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All About Balanced Literacy

All About Balanced Literacy
Shared Reading is a link in helping students become independent readers. It allows the teacher to model and support students using prediction and confirming skills. It allows less confident students the chance to share stories/articles/poetry in a non­threatening situation. Shared Reading is an interactive reading experience. In the shared reading model there are multiple readings of the books over several days. During the initial reading, the teacher: · Introduces the book (shares theme, examines title, cover, illustrations, and makes predictions) · Relates prior experience to text · Concentrates on enjoying the text as a whole · Encourages students to use background knowledge to make predictions · Encourages spontaneous participation in the reading of the story · Discusses personal responses to the book Texts are usually read multiple times over a period of days or weeks. During Shared Reading: · Individual needs of students can be more adequately met. Related:  jaybillyLearning Centers

Independent Reading: 101 What is Independent Reading, Really? Independent reading is any time carved out of your day in which your students are reading self-selected books that are a "good fit" for them. There are different kinds of reading that may be going on in your room during this time and it will look different from classroom to classroom.The focus of this time is to support, encourage and validate your students as they grow as readers, through all of their ages and stages. The main components of independent reading are outlined below. When do I find the Time? Independent Reading is an indispensable part of the day in a literacy rich classroom. More Formal/ Larger Chunks of Independent Reading Time Informal (yet super powerful) Reading Times Getting Started: The Nuts & Bolts On Keeping Reading Logs For what purpose? On Use of Reading Levels Watch Donalyn Miller's Keynote via The Educator Collaborative, LLC Sharing my thoughts...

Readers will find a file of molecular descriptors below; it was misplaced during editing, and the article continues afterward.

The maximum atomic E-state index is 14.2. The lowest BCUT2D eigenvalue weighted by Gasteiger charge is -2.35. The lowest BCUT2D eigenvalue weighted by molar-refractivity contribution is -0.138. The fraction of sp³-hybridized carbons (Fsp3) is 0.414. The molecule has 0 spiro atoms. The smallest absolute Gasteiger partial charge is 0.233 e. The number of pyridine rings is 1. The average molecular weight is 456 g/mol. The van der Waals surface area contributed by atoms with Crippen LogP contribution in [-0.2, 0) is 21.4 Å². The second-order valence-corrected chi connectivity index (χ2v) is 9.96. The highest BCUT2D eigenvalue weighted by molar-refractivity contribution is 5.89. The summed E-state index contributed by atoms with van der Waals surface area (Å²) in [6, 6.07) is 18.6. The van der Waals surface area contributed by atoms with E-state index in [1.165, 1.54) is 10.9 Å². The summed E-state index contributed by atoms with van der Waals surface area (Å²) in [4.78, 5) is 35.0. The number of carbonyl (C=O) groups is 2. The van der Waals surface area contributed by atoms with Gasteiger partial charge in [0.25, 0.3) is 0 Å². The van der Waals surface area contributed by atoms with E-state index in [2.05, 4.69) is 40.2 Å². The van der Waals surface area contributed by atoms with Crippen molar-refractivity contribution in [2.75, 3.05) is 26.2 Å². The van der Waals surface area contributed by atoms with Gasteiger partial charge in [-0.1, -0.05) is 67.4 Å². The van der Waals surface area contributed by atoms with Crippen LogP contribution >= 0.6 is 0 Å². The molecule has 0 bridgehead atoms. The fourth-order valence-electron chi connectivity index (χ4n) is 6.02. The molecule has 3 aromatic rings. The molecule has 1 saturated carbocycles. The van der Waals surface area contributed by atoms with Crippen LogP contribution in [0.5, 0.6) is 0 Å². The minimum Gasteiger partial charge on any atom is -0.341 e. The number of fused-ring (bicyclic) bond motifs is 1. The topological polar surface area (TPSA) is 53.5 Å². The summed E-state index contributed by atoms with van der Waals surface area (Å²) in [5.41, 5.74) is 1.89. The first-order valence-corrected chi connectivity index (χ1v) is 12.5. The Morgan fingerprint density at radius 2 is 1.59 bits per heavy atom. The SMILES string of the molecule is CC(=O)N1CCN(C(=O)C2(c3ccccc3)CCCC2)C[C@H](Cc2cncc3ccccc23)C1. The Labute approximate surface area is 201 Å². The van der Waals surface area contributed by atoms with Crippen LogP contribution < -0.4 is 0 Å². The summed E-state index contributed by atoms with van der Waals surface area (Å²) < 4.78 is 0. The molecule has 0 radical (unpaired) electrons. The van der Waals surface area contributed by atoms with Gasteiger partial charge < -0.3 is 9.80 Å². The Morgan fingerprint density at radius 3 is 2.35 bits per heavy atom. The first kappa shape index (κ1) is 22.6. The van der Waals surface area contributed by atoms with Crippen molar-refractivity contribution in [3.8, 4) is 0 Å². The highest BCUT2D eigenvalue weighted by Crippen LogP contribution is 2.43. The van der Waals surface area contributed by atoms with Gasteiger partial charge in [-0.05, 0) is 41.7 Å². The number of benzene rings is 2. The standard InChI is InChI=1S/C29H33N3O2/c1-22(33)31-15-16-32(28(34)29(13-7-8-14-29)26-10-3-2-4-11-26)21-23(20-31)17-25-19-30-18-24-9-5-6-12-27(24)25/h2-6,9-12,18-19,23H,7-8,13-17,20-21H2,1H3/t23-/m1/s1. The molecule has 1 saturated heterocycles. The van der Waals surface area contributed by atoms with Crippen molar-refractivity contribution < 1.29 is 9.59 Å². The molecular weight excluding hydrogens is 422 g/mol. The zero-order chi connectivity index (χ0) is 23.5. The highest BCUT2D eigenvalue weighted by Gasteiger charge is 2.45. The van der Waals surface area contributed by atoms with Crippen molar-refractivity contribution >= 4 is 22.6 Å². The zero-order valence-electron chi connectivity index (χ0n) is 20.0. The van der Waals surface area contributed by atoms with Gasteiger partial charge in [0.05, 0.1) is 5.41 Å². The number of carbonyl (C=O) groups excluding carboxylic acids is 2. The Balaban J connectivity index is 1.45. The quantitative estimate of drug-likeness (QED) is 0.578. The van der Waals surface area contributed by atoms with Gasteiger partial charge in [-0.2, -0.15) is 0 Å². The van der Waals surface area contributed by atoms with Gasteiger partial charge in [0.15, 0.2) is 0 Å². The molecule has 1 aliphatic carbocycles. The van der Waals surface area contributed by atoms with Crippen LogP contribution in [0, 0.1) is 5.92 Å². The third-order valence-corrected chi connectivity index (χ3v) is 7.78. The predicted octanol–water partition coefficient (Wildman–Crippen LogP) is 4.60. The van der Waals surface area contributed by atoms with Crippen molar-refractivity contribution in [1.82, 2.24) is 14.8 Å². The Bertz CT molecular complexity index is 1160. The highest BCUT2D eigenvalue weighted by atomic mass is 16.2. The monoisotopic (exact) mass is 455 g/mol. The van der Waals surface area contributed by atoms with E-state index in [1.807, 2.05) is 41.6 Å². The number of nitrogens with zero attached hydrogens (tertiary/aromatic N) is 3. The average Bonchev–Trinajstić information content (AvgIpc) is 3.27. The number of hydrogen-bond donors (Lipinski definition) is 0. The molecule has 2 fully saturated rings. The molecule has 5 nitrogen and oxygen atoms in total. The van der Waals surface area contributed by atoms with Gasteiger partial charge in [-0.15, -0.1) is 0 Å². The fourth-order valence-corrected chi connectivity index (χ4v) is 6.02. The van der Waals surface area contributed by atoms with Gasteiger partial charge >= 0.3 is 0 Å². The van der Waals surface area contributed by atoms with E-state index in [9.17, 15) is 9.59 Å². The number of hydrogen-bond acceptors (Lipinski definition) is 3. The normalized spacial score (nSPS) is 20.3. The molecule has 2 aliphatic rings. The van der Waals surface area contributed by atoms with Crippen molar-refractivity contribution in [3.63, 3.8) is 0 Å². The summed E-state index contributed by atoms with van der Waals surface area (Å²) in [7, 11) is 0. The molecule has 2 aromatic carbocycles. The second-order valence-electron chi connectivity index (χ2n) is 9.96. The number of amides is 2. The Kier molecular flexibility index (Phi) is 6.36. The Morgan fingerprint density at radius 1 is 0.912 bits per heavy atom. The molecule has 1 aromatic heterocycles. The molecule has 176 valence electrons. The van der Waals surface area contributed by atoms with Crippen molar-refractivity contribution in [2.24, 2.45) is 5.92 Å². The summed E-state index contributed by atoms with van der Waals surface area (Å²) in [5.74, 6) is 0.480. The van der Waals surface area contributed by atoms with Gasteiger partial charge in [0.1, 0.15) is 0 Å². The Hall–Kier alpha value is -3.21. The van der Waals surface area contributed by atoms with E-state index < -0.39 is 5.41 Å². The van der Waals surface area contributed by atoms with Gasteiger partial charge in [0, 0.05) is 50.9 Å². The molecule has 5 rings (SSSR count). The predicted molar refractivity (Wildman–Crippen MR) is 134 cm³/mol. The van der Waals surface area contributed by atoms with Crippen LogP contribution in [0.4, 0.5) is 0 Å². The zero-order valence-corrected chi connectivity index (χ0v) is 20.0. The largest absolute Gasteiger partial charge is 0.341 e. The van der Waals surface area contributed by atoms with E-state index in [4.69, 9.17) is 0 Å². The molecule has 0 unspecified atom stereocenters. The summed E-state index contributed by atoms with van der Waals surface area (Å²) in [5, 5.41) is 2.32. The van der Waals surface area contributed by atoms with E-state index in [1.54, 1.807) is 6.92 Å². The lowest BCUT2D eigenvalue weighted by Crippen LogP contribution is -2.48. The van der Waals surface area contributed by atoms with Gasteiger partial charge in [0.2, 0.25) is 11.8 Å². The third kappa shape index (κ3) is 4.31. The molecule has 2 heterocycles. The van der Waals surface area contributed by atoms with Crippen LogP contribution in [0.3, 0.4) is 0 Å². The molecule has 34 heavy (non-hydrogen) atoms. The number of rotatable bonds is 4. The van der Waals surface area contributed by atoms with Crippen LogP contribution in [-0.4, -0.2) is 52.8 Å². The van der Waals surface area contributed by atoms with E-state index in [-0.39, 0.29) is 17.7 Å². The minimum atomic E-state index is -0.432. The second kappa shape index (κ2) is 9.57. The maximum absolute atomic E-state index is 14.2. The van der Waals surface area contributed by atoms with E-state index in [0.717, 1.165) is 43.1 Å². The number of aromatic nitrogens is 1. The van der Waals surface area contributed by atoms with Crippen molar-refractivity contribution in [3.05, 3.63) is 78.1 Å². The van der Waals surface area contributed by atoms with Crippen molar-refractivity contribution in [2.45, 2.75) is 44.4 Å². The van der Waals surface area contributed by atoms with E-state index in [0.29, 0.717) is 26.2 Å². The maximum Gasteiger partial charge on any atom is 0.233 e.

The%20Reading%20Zone A Differentiated Kindergarten: Math Stations Tips (and a Freebie) Linky Party Math Stations! So fun and, yet somehow, so hard to wrap your head around. . . When I first started contemplating math stations, it was shortly after reading Debbie Diller’s fabulous Math Work Stations. There was so much great information in there, but I knew that, ultimately, it had to work with the room-size I had inherited and the number of kids-versus-adults that I would have using them. Organize Them! So even though some of you have heard it all before from me, I am constantly tweaking my stations a bit here and there. Materials are, of course, housed in the nine drawers which are labeled 1-9. The pocket charts hold name tags (When I have students there are names on them. Students with a green name tag would use the materials labeled with a green dot, or bit of green washi tape. Take a look at this flowchart . . . It goes through the different steps I take when tiering an activity to response to my students' readiness levels. Of course I don't do that. Getting Them Going!!!